New documentary about orphaned wolf cub dispels misunderstandings about wolves 

protect the wolves

Green and Li Weiyi on the grasslands Photo: Courtesy of Youth Enlight

Wolves have a complex image in China. On one hand, many Chinese find them scary, which is why there are numerous stories about wolves harming people and other animals in traditional Chinese culture. On the other hand, Chinese also respect these animals because they are seen as being “courageous” and “tough.”

According to the thesis paper Study on the Culture of the Wolf in China by Ma Jianzhang, Yang Guotao and Ma Yiqing, nomadic tribes in North China and Northwest China had great respect for wolves because they needed to fight against the harsh environment of the regions just like the tribes did. Fear of wolves was mainly prevalent in the central parts of China, since the farmers in these regions saw these animals as enemies that were a direct threat to their livestock.

“Chinese have a centuries-long wolf culture,” Zhang Yiwu, a professor at Peking University, told the Global Times. “While people’s impression of wolves was mainly negative in the past, after the publication of Wolf Totem and the film based on that book, people began seeing wolves in an increasingly positive light,” Zhang noted.

Written by Chinese author Jiang Rong, Wolf Totem provided many Chinese a window into the lives of wolves by going into extreme detail about how they live and survive in the wild. The book was eventually adapted into a film by French director Jean-Jacques Annaud in 2015.

Now another film is changing people’s perception of wolves.

On June 16, Return to the Wolves debuted in Chinese mainland cinemas. The documentary film follows Green, a young wolf raised in captivity that is eventually returned to the wild.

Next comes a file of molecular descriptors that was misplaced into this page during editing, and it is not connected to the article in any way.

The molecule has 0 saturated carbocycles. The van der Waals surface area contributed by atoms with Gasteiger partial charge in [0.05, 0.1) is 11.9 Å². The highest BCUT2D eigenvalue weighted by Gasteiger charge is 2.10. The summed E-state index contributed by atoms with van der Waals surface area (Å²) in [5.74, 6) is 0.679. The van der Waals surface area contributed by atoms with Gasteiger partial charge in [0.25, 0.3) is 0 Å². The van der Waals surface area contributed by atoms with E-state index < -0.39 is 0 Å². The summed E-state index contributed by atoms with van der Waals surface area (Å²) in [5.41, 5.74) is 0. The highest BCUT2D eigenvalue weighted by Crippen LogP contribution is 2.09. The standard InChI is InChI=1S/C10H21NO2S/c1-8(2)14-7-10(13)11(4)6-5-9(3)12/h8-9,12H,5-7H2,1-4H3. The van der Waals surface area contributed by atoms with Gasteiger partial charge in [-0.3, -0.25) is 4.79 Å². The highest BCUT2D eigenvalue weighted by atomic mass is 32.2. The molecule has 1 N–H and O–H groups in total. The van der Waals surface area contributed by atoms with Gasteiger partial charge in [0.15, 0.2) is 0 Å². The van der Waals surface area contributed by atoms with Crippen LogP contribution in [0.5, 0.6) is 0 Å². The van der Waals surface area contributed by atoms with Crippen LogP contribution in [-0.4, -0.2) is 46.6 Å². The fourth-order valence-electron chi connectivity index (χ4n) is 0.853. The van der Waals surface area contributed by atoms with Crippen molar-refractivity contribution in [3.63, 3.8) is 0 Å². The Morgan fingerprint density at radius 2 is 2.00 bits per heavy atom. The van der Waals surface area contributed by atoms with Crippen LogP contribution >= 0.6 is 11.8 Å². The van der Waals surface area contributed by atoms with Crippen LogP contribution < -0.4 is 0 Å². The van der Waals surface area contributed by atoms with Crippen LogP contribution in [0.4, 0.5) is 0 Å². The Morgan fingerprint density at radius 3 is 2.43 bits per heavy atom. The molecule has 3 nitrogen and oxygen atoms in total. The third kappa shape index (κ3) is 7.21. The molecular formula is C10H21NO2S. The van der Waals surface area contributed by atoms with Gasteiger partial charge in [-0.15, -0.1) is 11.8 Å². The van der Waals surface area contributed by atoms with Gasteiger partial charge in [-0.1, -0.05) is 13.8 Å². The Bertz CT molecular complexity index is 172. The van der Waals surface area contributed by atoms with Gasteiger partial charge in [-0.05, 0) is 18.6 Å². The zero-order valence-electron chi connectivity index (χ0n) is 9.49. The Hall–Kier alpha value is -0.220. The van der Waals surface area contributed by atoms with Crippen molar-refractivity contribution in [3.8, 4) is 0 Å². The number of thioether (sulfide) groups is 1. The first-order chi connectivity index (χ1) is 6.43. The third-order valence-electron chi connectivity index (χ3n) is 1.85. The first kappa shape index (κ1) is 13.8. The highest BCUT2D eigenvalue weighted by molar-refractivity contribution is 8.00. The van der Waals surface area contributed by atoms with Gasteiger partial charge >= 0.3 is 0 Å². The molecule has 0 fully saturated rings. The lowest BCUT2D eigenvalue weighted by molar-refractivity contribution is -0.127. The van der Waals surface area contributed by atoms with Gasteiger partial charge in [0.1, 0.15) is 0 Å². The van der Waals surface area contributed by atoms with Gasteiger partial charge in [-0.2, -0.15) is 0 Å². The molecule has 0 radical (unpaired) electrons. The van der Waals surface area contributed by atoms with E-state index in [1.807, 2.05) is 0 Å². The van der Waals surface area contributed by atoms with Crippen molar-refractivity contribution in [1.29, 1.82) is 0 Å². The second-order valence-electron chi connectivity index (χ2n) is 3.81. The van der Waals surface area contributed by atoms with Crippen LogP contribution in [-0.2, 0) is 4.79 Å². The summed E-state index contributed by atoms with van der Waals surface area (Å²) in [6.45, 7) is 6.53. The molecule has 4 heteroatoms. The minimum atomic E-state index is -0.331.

The film became the highest-earning Chinese film over its debut weekend, earning 11.69 million yuan ($1.7 million) at the box office.

A true story

 

Cut from more than 1,700 hours of home movie footage, Return to the Wolves tells the story of artist Li Weiyi and how she discovered an orphaned wolf cub, which she names Green after its jade-colored eyes.

First attempting to raise the cub as an ordinary pet, the artist and her friend Yifeng soon realize the cub must be returned to the wild. The two then spend the next 10 months preparing Green for its return to nature by teaching it how to fend for itself and helping it integrate with a new pack.

Li discovered Green during a trip to the Zoige Grassland in the Tibet Autonomous Region in the spring of 2010. Speaking to a local herdsman, he told her how over the previous few days two wolves had attacked his village’s flock of sheep in order to get food for their cubs. With their livelihood threatened, the local villagers killed the adult wolves, leaving the young cubs to fend for themselves.

“After hearing the story, I wanted to find out what happened to the cubs. After three days of searching, I eventually found them in a cave, but only one was still alive,” Li told the Global Times on Tuesday.

Though her friend Yifeng objected, Li made up her mind to bring the dying cub back home with her to Southwest China’s Sichuan Province.